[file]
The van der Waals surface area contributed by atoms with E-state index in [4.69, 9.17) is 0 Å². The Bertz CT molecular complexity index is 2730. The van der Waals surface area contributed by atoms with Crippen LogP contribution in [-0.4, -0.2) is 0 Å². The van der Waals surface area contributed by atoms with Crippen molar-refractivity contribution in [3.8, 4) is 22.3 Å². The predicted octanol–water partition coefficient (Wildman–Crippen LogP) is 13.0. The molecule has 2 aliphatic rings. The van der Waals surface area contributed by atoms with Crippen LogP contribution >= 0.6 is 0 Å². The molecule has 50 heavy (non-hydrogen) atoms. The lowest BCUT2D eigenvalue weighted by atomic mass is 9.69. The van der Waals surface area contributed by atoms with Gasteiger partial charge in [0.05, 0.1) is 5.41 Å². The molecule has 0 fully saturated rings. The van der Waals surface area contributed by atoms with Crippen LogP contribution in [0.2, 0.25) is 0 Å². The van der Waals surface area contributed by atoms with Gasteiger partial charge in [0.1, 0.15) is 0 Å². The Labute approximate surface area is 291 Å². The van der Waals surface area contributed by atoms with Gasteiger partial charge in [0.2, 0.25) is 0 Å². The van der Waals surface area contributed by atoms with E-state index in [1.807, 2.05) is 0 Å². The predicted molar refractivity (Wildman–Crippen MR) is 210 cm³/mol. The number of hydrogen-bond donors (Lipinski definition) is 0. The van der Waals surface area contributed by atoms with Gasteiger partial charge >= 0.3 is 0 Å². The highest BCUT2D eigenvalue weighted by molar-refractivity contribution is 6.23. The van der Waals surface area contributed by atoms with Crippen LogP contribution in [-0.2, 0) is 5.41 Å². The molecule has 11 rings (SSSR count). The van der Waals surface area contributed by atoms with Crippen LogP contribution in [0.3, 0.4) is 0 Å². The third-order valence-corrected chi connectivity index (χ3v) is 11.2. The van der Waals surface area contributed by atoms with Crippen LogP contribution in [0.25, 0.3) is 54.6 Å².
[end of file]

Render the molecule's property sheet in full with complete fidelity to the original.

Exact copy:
The van der Waals surface area contributed by atoms with E-state index in [4.69, 9.17) is 0 Å². The Bertz CT molecular complexity index is 2730. The van der Waals surface area contributed by atoms with Crippen LogP contribution in [-0.4, -0.2) is 0 Å². The van der Waals surface area contributed by atoms with Crippen molar-refractivity contribution in [3.8, 4) is 22.3 Å². The predicted octanol–water partition coefficient (Wildman–Crippen LogP) is 13.0. The molecule has 2 aliphatic rings. The van der Waals surface area contributed by atoms with Crippen LogP contribution >= 0.6 is 0 Å². The molecule has 50 heavy (non-hydrogen) atoms. The lowest BCUT2D eigenvalue weighted by atomic mass is 9.69. The van der Waals surface area contributed by atoms with Gasteiger partial charge in [0.05, 0.1) is 5.41 Å². The molecule has 0 fully saturated rings. The van der Waals surface area contributed by atoms with Crippen LogP contribution in [0.2, 0.25) is 0 Å². The van der Waals surface area contributed by atoms with Gasteiger partial charge in [0.1, 0.15) is 0 Å². The Labute approximate surface area is 291 Å². The van der Waals surface area contributed by atoms with Gasteiger partial charge in [0.2, 0.25) is 0 Å². The van der Waals surface area contributed by atoms with E-state index in [1.807, 2.05) is 0 Å². The predicted molar refractivity (Wildman–Crippen MR) is 210 cm³/mol. The number of hydrogen-bond donors (Lipinski definition) is 0. The van der Waals surface area contributed by atoms with Gasteiger partial charge >= 0.3 is 0 Å². The highest BCUT2D eigenvalue weighted by molar-refractivity contribution is 6.23. The van der Waals surface area contributed by atoms with Crippen LogP contribution in [-0.2, 0) is 5.41 Å². The molecule has 11 rings (SSSR count). The van der Waals surface area contributed by atoms with Crippen LogP contribution in [0.3, 0.4) is 0 Å². The third-order valence-corrected chi connectivity index (χ3v) is 11.2. The van der Waals surface area contributed by atoms with Crippen LogP contribution in [0.25, 0.3) is 54.6 Å².